MEPS - Vol. 549 - FEATURE ARTICLE

A fish meets its reflection as it comes to the surface to perform aquatic surface respiration under hypoxic conditions. Photo: A.Smart

Miller SH, Breitburg DL, Burrell RB, Keppel AG

 

Acidification increases sensitivity to hypoxia in important forage fishes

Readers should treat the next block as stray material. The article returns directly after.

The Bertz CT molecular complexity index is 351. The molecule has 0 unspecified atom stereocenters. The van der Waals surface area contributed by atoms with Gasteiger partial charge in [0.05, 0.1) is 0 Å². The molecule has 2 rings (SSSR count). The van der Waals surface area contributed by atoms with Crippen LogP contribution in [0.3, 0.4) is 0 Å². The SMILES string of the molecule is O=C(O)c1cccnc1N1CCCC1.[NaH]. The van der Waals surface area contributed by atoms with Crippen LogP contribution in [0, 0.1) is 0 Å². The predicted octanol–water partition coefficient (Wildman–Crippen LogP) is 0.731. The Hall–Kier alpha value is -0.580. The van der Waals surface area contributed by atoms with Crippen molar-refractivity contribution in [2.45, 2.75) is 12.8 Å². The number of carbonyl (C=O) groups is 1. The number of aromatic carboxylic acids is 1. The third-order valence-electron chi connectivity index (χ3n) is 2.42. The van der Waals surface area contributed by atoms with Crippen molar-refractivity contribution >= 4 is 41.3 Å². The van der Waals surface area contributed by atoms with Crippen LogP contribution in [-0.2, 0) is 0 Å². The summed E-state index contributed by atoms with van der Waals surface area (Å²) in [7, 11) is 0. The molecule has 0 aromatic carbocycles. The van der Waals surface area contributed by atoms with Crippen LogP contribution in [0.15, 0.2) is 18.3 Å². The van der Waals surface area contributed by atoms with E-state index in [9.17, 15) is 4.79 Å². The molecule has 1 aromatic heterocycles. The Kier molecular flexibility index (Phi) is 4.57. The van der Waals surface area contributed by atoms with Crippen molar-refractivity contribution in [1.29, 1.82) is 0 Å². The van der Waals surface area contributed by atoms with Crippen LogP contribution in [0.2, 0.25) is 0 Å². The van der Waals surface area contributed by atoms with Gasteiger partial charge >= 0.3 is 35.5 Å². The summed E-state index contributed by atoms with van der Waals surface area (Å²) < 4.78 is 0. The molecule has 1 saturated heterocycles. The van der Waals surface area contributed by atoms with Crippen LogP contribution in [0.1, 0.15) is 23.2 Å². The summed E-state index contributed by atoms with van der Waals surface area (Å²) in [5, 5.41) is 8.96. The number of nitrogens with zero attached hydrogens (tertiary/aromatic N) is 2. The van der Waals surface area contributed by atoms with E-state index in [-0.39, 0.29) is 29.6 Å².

Hypoxia and acidification are important stressors in marine and estuarine ecosystems and are likely to increase in severity through climate change. Miller and colleagues investigated how these stressors could influence fish behavior and survival alone and in combination. Fish exposed to both hypoxia and acidification in the laboratory performed aquatic surface respiration (a behavioral response to hypoxia) and died at higher dissolved oxygen concentrations than fish exposed to only hypoxia. Additionally, fish exposed to both stressors together beat their opercula slower than fish exposed only to hypoxia. Taken together, these experiments show that acidification can make fish more sensitive to the effects of hypoxia, potentially increasing fish mortality both directly and through increased predation by birds.

 

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